Here's an excerpt of my translation:

Softly, Rieux said that indeed such a condemnation would be baseless, but in posing the question, he was only seeking to find out whether or not Rambert’s reporting could be without restriction.

“I only grant information without restrictions. I cannot, therefore, support your investigation.”

“This is the position of Saint Juste,” said the journalist with a smile.

Rieux said, without raising his voice, that he knew nothing of that, only that this was the language of a man tired of the world in which he lived, having had, all the same, a taste of his contemporaries, having decided for his part to refuse the injustices and the concessions. Rambert, his neck on his shoulder, looked at the doctor.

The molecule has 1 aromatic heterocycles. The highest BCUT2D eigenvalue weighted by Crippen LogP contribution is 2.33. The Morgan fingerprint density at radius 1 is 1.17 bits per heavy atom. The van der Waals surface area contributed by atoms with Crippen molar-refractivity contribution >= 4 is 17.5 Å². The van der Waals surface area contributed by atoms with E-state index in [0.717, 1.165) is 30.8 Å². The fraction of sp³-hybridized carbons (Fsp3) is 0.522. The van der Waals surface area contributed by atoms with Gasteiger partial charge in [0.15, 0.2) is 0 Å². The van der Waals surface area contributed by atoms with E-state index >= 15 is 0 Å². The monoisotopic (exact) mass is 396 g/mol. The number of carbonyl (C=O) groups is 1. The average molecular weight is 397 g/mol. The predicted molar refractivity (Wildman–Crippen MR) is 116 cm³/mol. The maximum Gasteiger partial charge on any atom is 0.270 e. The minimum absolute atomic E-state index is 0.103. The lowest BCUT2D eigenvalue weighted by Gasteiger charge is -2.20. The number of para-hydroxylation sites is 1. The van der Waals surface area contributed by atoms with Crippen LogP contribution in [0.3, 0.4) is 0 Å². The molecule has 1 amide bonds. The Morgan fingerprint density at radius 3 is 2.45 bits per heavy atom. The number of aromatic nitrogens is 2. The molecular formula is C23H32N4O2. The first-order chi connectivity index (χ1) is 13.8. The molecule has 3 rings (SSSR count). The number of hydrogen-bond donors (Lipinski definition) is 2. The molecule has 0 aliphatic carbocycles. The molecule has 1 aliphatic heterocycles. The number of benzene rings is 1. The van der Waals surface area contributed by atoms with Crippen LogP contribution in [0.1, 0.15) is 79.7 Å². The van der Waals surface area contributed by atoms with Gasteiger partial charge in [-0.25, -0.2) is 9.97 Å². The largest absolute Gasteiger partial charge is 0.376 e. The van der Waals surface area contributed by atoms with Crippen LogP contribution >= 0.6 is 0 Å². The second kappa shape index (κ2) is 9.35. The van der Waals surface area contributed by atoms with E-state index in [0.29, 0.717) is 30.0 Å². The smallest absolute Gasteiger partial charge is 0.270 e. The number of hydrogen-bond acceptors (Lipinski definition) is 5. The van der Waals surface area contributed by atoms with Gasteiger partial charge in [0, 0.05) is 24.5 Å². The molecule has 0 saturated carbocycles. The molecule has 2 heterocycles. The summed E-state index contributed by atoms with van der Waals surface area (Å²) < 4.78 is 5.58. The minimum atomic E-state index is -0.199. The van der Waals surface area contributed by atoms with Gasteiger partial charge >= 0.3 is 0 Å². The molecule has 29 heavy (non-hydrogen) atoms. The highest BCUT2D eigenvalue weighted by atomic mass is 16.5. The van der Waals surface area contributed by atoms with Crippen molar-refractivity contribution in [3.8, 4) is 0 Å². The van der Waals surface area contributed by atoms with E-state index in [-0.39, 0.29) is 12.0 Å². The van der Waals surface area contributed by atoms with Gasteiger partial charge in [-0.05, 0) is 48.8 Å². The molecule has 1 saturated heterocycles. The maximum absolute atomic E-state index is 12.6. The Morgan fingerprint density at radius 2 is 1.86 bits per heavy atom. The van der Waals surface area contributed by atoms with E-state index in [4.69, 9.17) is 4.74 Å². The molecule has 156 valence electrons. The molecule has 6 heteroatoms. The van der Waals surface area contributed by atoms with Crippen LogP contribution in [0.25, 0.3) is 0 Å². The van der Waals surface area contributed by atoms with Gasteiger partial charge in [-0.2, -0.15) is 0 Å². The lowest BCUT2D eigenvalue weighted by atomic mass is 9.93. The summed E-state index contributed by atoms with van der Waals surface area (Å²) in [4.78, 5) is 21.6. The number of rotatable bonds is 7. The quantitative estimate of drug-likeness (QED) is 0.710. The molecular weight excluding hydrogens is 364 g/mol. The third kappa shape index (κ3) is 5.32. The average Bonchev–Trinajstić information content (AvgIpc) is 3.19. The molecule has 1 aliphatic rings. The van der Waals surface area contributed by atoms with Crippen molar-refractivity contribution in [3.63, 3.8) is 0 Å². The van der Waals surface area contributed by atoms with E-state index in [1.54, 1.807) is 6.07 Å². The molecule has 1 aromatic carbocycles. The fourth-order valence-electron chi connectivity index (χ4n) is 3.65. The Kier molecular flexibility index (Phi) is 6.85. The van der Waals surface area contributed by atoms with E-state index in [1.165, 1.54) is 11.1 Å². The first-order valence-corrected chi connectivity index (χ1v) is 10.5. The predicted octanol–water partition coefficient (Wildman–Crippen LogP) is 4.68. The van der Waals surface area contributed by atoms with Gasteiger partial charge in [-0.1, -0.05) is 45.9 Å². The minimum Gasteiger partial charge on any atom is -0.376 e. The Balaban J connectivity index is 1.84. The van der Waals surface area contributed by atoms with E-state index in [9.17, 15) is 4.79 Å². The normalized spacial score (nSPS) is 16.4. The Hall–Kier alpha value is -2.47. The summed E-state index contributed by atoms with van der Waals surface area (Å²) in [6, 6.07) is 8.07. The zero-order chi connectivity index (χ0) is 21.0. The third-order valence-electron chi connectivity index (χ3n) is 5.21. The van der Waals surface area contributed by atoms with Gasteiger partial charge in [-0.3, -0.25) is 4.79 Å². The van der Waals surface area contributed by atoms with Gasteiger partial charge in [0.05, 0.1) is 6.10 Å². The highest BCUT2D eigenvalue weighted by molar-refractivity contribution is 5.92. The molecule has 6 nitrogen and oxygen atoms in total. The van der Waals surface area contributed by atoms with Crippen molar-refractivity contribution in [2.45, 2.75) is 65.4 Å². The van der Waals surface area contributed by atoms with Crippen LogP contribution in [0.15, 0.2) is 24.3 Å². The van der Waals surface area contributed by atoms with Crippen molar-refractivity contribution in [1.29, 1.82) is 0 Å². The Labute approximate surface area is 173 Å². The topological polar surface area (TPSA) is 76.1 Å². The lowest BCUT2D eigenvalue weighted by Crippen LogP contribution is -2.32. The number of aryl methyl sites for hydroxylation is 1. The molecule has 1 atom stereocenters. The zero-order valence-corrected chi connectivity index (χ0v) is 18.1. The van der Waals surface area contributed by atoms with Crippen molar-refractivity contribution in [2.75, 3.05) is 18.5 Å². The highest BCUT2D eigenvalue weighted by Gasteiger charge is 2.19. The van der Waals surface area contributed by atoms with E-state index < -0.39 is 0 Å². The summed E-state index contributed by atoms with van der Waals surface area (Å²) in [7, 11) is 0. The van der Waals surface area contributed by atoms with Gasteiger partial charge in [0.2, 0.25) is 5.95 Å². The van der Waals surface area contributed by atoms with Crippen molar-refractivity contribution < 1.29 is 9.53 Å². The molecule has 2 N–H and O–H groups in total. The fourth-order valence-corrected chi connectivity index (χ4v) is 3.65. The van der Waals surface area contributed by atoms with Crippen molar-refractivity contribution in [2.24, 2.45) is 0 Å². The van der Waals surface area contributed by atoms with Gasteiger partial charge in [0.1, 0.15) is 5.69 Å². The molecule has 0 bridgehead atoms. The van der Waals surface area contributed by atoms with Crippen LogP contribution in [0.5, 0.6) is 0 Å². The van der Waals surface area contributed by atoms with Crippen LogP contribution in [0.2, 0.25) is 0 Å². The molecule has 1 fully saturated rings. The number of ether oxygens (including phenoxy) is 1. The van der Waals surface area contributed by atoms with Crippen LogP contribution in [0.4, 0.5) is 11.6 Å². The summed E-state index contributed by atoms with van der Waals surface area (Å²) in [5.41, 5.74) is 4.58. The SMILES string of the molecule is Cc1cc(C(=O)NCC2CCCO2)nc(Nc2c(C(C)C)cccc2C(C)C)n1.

“I believe I understand you,” he said finally, getting up.


Only the French can be that cynical at 30; they're better than we are. We have to be at least 55 to get there.

I'm only giggling a little bit because years ago, a friend and I used to perform this little amusing shtick in which we would pretend to be 1940's French intellectuals engaging in trop serieux absurdist ennui.